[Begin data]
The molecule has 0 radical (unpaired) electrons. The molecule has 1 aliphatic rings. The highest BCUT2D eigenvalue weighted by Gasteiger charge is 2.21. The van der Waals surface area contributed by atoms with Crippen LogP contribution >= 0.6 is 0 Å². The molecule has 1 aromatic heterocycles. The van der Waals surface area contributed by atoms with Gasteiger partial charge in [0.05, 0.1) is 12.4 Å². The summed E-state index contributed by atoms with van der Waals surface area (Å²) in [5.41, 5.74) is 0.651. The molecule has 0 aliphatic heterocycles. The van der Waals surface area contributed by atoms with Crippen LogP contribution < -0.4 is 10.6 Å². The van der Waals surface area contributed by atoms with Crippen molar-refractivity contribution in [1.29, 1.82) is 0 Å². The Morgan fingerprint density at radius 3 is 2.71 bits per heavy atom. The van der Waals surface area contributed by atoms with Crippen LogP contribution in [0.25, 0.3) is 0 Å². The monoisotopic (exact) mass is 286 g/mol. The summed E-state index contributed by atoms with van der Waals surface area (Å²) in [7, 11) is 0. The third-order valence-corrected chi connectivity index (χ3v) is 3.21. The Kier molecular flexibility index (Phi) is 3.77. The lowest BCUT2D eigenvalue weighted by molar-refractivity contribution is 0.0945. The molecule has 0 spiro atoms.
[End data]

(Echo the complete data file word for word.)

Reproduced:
The molecule has 0 radical (unpaired) electrons. The molecule has 1 aliphatic rings. The highest BCUT2D eigenvalue weighted by Gasteiger charge is 2.21. The van der Waals surface area contributed by atoms with Crippen LogP contribution >= 0.6 is 0 Å². The molecule has 1 aromatic heterocycles. The van der Waals surface area contributed by atoms with Gasteiger partial charge in [0.05, 0.1) is 12.4 Å². The summed E-state index contributed by atoms with van der Waals surface area (Å²) in [5.41, 5.74) is 0.651. The molecule has 0 aliphatic heterocycles. The van der Waals surface area contributed by atoms with Crippen LogP contribution < -0.4 is 10.6 Å². The van der Waals surface area contributed by atoms with Crippen molar-refractivity contribution in [1.29, 1.82) is 0 Å². The Morgan fingerprint density at radius 3 is 2.71 bits per heavy atom. The van der Waals surface area contributed by atoms with Crippen LogP contribution in [0.25, 0.3) is 0 Å². The monoisotopic (exact) mass is 286 g/mol. The summed E-state index contributed by atoms with van der Waals surface area (Å²) in [7, 11) is 0. The third-order valence-corrected chi connectivity index (χ3v) is 3.21. The Kier molecular flexibility index (Phi) is 3.77. The lowest BCUT2D eigenvalue weighted by molar-refractivity contribution is 0.0945. The molecule has 0 spiro atoms.